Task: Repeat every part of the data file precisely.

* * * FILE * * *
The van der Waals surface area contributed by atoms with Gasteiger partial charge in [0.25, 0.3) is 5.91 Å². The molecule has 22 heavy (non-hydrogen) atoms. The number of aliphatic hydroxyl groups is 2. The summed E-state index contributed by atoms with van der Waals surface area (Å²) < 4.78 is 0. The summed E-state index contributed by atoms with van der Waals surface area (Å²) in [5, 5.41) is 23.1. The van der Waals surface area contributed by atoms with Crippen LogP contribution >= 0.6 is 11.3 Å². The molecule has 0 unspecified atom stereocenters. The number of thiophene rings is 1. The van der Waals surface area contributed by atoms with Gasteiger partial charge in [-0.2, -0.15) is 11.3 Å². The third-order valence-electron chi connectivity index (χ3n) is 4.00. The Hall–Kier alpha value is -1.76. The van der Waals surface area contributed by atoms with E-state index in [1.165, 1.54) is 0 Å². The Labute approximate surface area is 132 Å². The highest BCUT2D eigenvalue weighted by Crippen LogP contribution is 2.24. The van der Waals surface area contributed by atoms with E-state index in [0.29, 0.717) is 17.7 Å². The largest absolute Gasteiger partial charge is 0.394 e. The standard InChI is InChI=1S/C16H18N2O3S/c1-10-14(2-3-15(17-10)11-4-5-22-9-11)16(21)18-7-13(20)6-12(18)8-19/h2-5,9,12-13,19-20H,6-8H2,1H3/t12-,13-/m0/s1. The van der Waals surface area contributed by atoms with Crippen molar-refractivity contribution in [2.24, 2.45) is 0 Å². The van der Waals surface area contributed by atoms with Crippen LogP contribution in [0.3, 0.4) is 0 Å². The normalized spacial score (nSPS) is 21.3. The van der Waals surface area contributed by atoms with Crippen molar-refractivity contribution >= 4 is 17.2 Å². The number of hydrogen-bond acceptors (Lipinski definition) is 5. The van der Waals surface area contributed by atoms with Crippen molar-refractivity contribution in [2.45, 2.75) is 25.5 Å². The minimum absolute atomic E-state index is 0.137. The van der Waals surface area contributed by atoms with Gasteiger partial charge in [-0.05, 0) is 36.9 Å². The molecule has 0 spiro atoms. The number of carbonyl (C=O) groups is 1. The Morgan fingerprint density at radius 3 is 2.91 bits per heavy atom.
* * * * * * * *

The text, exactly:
The van der Waals surface area contributed by atoms with Gasteiger partial charge in [0.25, 0.3) is 5.91 Å². The molecule has 22 heavy (non-hydrogen) atoms. The number of aliphatic hydroxyl groups is 2. The summed E-state index contributed by atoms with van der Waals surface area (Å²) < 4.78 is 0. The summed E-state index contributed by atoms with van der Waals surface area (Å²) in [5, 5.41) is 23.1. The van der Waals surface area contributed by atoms with Crippen LogP contribution >= 0.6 is 11.3 Å². The molecule has 0 unspecified atom stereocenters. The number of thiophene rings is 1. The van der Waals surface area contributed by atoms with Gasteiger partial charge in [-0.2, -0.15) is 11.3 Å². The third-order valence-electron chi connectivity index (χ3n) is 4.00. The Hall–Kier alpha value is -1.76. The van der Waals surface area contributed by atoms with E-state index in [1.165, 1.54) is 0 Å². The Labute approximate surface area is 132 Å². The highest BCUT2D eigenvalue weighted by Crippen LogP contribution is 2.24. The van der Waals surface area contributed by atoms with E-state index in [0.29, 0.717) is 17.7 Å². The largest absolute Gasteiger partial charge is 0.394 e. The standard InChI is InChI=1S/C16H18N2O3S/c1-10-14(2-3-15(17-10)11-4-5-22-9-11)16(21)18-7-13(20)6-12(18)8-19/h2-5,9,12-13,19-20H,6-8H2,1H3/t12-,13-/m0/s1. The van der Waals surface area contributed by atoms with Crippen molar-refractivity contribution in [2.24, 2.45) is 0 Å². The van der Waals surface area contributed by atoms with Crippen LogP contribution in [0.3, 0.4) is 0 Å². The normalized spacial score (nSPS) is 21.3. The van der Waals surface area contributed by atoms with Crippen molar-refractivity contribution >= 4 is 17.2 Å². The number of hydrogen-bond acceptors (Lipinski definition) is 5. The van der Waals surface area contributed by atoms with Crippen molar-refractivity contribution in [2.45, 2.75) is 25.5 Å². The minimum absolute atomic E-state index is 0.137. The van der Waals surface area contributed by atoms with Gasteiger partial charge in [-0.05, 0) is 36.9 Å². The molecule has 0 spiro atoms. The number of carbonyl (C=O) groups is 1. The Morgan fingerprint density at radius 3 is 2.91 bits per heavy atom.